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Original Issue

Eye Wide Shut A swollen left eye and fifth-round knockdown almost cost David Reid his WBA title

Lots of Philadelphia fighters have been likened to Rocky, but
only David Reid is compared to Sylvester Stallone. The left
eyelid of the WBA super welterweight champ is soulfully,
Stallonefully, adroop. He always looks as if he's in the middle
of a nap.

Reid's eyelid has been at half-mast ever since the finals of the
1995 Pan Am Games. Two operations haven't helped. "Opponents use
David's Stallone Eye as a target," says Dan Goossen, his
promoter. "David uses it as a badge of honor."

Last Friday night at Atlantic City Convention Hall, in his first
title defense, Reid's Stallone Eye almost cost him dearly. His
opponent, Kevin Kelly, a lightly regarded Australian
longshoreman and the WBA's No. 1 contender, targeted it from the
opening bell. Though Reid won a unanimous 12-round decision,
Kelly scored repeatedly with overhand rights and decked him in
the fifth round with a winging left hook.

As the fight went on, Reid's eyelid drooped lower and lower
until, by Round 7, it was completely closed. "It stuck out like
a giant bull's-eye," said IBF middleweight champion Bernard
Hopkins. "There are two things you must have in this game: legs
and headlights."

Had the 1996 Olympic gold medalist been looking past Kelly to
bigger paydays with Oscar De La Hoya and Fernando Vargas, who
retained his IBF junior middleweight title Friday night with an
11th-round TKO of Raul Marquez? Or was his problem, as manager
Al Mitchell insisted, not his eye but his ears? "David has to
work on his listening skills," Mitchell said after the bout.
"Sometimes he makes me look like a superstar, sometimes like an

Since age 11 Reid has been practicing what Mitchell preaches.
They met at a rec center near Reid's North Philly home. "I'd
been suspended from school for fighting," Reid recalls. "My
mother told me I needed to take my butt to the boxing gym. Which
I did. Everybody there told me to talk to the guy in glasses."
The guy was Mitchell. "I asked if he could teach me to box. He
said, 'Sure. Come back Monday.' Which I also did. He's been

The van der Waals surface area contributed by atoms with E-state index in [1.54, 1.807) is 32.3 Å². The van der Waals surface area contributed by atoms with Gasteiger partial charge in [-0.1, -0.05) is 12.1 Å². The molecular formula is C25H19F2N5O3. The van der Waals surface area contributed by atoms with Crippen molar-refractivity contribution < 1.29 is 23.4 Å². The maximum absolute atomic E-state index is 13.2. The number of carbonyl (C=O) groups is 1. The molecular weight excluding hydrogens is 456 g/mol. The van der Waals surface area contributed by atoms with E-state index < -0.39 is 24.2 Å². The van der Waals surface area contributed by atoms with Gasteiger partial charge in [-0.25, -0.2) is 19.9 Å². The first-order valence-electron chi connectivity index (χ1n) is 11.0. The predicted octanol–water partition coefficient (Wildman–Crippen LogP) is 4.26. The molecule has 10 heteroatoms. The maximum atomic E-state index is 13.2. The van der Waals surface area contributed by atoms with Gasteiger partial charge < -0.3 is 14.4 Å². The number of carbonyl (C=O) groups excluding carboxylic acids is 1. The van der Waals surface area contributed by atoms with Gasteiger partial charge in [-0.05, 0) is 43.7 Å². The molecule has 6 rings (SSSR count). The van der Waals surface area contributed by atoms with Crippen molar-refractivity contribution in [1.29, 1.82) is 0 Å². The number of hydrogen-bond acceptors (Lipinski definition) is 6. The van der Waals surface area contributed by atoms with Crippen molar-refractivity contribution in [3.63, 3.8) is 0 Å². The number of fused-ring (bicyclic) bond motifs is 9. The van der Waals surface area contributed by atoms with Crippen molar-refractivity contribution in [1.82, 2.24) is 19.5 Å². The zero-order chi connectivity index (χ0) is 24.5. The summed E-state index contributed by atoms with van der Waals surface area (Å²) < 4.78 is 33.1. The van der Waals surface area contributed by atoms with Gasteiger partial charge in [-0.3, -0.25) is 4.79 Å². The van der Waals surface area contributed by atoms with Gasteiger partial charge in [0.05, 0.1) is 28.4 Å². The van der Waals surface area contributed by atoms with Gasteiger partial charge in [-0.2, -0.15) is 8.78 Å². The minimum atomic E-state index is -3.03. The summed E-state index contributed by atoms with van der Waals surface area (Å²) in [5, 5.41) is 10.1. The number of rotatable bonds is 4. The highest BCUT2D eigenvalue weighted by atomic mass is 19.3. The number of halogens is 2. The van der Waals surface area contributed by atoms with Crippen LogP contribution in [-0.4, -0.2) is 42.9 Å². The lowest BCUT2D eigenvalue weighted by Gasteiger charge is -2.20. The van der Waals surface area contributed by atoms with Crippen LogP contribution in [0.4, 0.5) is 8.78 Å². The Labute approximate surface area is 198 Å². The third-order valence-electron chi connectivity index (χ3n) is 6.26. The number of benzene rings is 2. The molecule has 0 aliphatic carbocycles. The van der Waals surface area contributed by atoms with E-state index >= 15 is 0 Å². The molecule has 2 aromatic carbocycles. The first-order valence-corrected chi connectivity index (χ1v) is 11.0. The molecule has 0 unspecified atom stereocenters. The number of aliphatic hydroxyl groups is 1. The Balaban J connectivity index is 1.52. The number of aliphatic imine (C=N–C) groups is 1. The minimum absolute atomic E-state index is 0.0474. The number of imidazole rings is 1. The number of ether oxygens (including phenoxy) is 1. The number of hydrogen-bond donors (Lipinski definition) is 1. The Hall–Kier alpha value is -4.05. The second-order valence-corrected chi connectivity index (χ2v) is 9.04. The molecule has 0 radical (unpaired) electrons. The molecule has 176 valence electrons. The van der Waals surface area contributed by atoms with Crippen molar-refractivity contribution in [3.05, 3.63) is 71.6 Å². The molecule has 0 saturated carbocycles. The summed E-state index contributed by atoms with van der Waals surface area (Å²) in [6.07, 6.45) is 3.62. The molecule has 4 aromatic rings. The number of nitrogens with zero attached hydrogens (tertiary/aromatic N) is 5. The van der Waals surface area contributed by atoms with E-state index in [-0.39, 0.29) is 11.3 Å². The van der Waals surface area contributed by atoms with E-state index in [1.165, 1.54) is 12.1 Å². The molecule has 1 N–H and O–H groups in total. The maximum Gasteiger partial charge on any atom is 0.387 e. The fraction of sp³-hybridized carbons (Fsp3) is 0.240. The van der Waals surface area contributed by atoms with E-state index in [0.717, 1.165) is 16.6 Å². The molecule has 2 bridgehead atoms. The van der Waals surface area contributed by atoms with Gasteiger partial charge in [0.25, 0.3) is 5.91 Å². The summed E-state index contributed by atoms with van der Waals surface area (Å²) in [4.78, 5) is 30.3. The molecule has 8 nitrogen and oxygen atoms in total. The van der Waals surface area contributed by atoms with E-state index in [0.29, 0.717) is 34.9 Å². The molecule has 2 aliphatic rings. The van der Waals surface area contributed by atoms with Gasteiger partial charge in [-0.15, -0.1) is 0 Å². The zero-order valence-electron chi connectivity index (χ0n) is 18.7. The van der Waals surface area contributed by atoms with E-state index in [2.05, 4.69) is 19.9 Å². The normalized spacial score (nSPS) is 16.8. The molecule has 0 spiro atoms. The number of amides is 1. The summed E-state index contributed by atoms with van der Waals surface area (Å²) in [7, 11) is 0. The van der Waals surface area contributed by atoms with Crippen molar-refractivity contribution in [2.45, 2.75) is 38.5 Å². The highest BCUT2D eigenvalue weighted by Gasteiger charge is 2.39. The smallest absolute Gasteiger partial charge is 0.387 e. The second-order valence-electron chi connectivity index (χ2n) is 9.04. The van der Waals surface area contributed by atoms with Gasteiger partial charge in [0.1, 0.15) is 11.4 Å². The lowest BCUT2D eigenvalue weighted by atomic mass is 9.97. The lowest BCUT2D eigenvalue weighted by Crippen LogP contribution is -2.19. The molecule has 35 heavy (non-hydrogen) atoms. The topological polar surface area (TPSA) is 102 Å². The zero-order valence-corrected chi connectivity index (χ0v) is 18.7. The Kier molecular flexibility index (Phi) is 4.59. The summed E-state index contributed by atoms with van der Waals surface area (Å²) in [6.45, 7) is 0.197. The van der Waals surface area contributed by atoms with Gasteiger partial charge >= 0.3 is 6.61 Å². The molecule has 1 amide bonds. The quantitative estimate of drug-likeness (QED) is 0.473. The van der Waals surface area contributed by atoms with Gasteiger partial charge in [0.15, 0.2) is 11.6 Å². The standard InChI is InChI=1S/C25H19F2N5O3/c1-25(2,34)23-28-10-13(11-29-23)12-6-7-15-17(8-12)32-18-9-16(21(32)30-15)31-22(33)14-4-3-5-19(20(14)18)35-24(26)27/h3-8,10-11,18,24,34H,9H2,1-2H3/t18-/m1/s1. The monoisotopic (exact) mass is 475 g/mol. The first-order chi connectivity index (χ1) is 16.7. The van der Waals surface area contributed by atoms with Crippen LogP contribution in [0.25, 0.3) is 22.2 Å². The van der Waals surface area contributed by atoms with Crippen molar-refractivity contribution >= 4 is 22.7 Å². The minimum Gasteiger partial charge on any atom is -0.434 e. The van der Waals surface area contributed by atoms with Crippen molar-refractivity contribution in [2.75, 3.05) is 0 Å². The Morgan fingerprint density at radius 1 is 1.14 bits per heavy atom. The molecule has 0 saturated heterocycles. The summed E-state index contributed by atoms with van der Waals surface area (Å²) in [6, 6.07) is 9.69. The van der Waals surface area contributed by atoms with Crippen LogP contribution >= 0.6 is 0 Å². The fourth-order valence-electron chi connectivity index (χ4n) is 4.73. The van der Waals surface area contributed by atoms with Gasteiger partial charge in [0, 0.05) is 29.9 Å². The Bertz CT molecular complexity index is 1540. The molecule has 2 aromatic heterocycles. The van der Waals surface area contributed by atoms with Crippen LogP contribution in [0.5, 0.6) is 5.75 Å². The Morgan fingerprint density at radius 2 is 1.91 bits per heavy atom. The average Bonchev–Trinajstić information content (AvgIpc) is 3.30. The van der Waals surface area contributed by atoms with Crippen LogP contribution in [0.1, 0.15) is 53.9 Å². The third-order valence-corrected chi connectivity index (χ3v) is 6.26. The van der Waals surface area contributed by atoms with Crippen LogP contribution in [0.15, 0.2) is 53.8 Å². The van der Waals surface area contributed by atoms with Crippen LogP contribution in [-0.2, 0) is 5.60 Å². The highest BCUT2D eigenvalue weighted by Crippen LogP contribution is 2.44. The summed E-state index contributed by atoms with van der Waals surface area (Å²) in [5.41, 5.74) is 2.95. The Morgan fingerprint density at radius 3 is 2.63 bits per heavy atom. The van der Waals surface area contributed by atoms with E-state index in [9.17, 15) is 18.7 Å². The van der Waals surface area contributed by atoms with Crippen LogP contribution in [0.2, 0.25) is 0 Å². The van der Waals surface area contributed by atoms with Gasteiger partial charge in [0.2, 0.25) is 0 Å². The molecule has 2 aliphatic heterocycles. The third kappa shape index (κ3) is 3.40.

schooling me ever since."

Reid's hands are quicker than a three-card monte dealer's, so
Mitchell made him stay away from the left hook--the ruin of many
a Philly fighter. Instead of swinging freely, Reid was taught to
take advantage of amateur scoring rules by punching in
combinations behind the jab.

When Mitchell moved to Michigan in 1988 to join the Olympic
boxing program, Reid, then 15, quit the sport. "I stopped for a
year," he reports, "until I got inspired by a movie on TV." The
movie was--what else?--Rocky.

Against odds as great as any the Italian Stallion ever faced,
Reid became the lone U.S. boxer to win a gold medal at the 1996
Olympics. In the final round of the 156-pound finals, his
opponent, Alfredo Duvergel of Cuba, held a seemingly
insurmountable lead. "Forget points!" Mitchell told him. "Go for
the KO." Bulling in from the outside, Reid countered a Duvergel
left with one of his trademark rights, and the Cuban crumpled to
the floor. Reid fought his first pro fight seven months later
and won his world title on March 6 in only his 12th pro bout, a
unanimous decision over France's Laurent Boudouani.

Reid's first mandatory challenger, Kelly, was considered a
walkover. HBO, which has the champ under contract, deemed the
bout "noncompetitive" and declined to broadcast it. The decision
seemed prescient for the first few rounds, which Kelly spent in
retreat. But in Round 4 he began landing awkward, sprawling
righthand leads, and Reid began backing off.

During the fifth, Mitchell screamed at Reid to keep his hands up
and throw combinations. His head a craning target, Reid
carelessly turned to Mitchell and waved him off. "When I turned
back," Reid later said, "Kevin's left was waiting for me." The
punch caught Reid flush on the jaw and put him on the canvas for
the third time in his pro career. Afterward he showed just
enough aggression and threw just enough punches to gain a narrow

"David didn't do a lot of the things we worked on in camp,"
Mitchell said. "He was trying to knock Kelly out. You don't try
to knock people out. Knockouts come naturally. You can't force

Mitchell figured his protege obeyed him maybe 50% of the time.
"The day this mamajama obeys me 100 percent is the day I drop
dead," he said. "I'll be carried out of the arena, just like
Mickey in Rocky III."

Peering through a swollen eyelid of the tiger, Reid softly said,
"Next fight I'm gonna give you 100 percent. So you might as well
get ready to drop dead."

COLOR PHOTO: JOHN IACONO Reid (above, in red) was taught to punch in combinations behind the jab.